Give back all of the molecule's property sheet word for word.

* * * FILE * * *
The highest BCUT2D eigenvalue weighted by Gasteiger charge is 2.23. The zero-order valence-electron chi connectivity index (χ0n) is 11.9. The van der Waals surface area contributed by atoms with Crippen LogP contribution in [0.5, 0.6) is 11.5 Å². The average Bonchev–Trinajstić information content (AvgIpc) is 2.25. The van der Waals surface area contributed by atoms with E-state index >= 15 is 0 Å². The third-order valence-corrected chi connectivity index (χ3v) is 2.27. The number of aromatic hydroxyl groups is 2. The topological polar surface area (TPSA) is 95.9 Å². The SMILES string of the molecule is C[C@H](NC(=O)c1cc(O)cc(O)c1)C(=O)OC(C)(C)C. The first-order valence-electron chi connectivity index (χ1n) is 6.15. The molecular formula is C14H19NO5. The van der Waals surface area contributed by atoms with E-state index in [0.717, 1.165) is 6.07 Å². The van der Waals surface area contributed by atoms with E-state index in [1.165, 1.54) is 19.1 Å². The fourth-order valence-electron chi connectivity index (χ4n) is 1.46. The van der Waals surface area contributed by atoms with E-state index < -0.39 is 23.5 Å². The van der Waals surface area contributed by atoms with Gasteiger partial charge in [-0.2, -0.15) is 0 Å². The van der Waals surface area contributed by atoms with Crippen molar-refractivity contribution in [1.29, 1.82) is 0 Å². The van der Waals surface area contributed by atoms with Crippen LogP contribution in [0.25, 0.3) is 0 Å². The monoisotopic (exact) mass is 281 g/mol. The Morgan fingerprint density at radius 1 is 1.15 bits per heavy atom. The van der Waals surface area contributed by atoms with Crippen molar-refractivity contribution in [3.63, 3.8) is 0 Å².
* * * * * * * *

The highest BCUT2D eigenvalue weighted by Gasteiger charge is 2.23. The zero-order valence-electron chi connectivity index (χ0n) is 11.9. The van der Waals surface area contributed by atoms with Crippen LogP contribution in [0.5, 0.6) is 11.5 Å². The average Bonchev–Trinajstić information content (AvgIpc) is 2.25. The van der Waals surface area contributed by atoms with E-state index >= 15 is 0 Å². The third-order valence-corrected chi connectivity index (χ3v) is 2.27. The number of aromatic hydroxyl groups is 2. The topological polar surface area (TPSA) is 95.9 Å². The SMILES string of the molecule is C[C@H](NC(=O)c1cc(O)cc(O)c1)C(=O)OC(C)(C)C. The first-order valence-electron chi connectivity index (χ1n) is 6.15. The molecular formula is C14H19NO5. The van der Waals surface area contributed by atoms with E-state index in [0.717, 1.165) is 6.07 Å². The van der Waals surface area contributed by atoms with E-state index in [1.165, 1.54) is 19.1 Å². The fourth-order valence-electron chi connectivity index (χ4n) is 1.46. The van der Waals surface area contributed by atoms with E-state index < -0.39 is 23.5 Å². The van der Waals surface area contributed by atoms with Gasteiger partial charge in [-0.2, -0.15) is 0 Å². The van der Waals surface area contributed by atoms with Crippen molar-refractivity contribution in [1.29, 1.82) is 0 Å². The van der Waals surface area contributed by atoms with Crippen LogP contribution in [0.25, 0.3) is 0 Å². The monoisotopic (exact) mass is 281 g/mol. The Morgan fingerprint density at radius 1 is 1.15 bits per heavy atom. The van der Waals surface area contributed by atoms with Crippen molar-refractivity contribution in [3.63, 3.8) is 0 Å².